Author Topic: Parents should be divorced = awkward Christmas! Update #8, 18, 28, 46, 55, 69.  (Read 16948 times)

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oopsie

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BG:

My parents have been married for a little over 40 years. For as long as I can remember (i.e. at least 30 years) they have lived together in the house I grew up in when realistically, they should have been divorced. My father sleeps in the basement and my mom sleeps in the master bedroom upstairs. They pretty much live separate lives and my mom is irritable and confrontational towards my father even when I go to visit them both and they are in the same room together. They have both said negative things about the other to me and my siblings, even after I've asked them not to. I'm not entirely sure why they haven't divorced other than laziness/money issues. Anyway, this is what I've grown up with and now, I'm officially DONE!

The last time we were at their house was for Thanksgiving and my mom had made a whole spread, really delicious, homemade. My father sat in the living room and visited with us but didn't eat a single bite. My children were asking why he wasn't eating anything. I just gave them a lame excuse but I knew the real reason - they had had a fight about something (probably my dad threw out something moldy in the fridge that was my mom's - she has hoarder tendencies) and now have an agreement that they won't touch each other's food. It was not fun at all to eat and enjoy a meal knowing my dad wasn't also partaking.

Bottom line, when it comes to one interacting with the other, both are incredible immature and emotionally stunted.

End BG.

Here is my dilemma - typically every Christmas, we go to my parents' house in the afternoon and have a meal, unwrap presents, etc. Usually my parents are able to somewhat keep their petty bickering to a minimum but after Thanksgiving, I truly have no desire to go there. I have spoken to my sister who was also at Thanksgiving with her children and she agrees although she is much less likely to say anything. I know that my mom will be hurt if I refuse. She is newly retired and enjoys cooking/baking/hosting, having her grandchildren over. I have thought about having them over to my house but DH and I don't really like cooking/baking/hosting and it doesn't really solve the problem that they pretty much can't be in the same room together without fighting about something.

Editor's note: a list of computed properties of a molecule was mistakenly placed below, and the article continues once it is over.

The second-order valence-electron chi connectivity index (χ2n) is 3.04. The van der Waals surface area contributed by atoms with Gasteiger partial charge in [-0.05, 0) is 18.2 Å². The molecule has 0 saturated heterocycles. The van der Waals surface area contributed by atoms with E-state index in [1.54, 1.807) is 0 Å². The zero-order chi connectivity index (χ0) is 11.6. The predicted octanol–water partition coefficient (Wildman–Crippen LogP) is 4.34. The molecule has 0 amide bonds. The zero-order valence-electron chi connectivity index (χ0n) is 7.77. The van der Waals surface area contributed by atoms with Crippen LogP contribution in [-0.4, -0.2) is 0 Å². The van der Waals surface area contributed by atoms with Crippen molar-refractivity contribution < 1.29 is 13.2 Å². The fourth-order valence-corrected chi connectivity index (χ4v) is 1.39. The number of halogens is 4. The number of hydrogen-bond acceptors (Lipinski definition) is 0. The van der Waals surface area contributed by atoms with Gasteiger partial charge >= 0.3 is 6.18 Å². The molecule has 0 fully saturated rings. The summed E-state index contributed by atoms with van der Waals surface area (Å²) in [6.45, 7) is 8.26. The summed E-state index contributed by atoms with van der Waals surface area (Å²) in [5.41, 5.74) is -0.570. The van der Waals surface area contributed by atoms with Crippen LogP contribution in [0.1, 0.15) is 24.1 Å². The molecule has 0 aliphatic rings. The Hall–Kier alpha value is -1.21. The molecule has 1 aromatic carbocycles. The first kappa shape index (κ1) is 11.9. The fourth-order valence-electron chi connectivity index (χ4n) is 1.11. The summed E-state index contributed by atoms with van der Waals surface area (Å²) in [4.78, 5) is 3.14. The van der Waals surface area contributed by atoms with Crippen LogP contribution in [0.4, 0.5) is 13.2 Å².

I would really appreciate some suggestions on how to tactfully handle this.

Thanks!!
« Last Edit: January 14, 2014, 11:38:10 AM by oopsie »

jedikaiti

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Restaurants are your friend. One night with Mom, the next with Dad.
What part of v_e = \sqrt{\frac{2GM}{r}} don't you understand? It's only rocket science!

"The problem with re-examining your brilliant ideas is that more often than not, you discover they are the intellectual equivalent of saying, 'Hold my beer and watch this!'" - Cindy Couture

wyliefool

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Yep. This is how I've learned to deal w/ my parents--who, incidentally, are still married and yet have lived separately for 20 yrs.  :o Everything's so much better when they're on their own--they're perfectly reasonable people. Just not together.

This year, for xmas, we're going to MIL's. And brother is hosting the family meal later.

cwm

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I know you said you don't want to cook/bake/host, but what about a laid-back hosting? Appetizer spread (that you picked up at the store the day before), juices/soda. Very laid back, everyone has fun opening gifts, and if your parents can't behave civilly to each other, then either they come at different times or one or both of them stays home.

Have your sister over, too. Or get with her to make plans for just your two families.

And if your mom is hurt that she can't cook/bake/whatever for her grandchildren, tell her nicely that your children are starting to ask questions about why grandma and grandpa aren't eating together, and you'd rather not subject them or yourself to such discomfort. What it boils down to is the fact that you shouldn't give up the comfort of yourself and your DH and children to appease someone who can't even behave civilly to her roommate/husband. Your parents have trampled your boundaries and shown they're more than willing to continue doing so, it's time to stop letting them.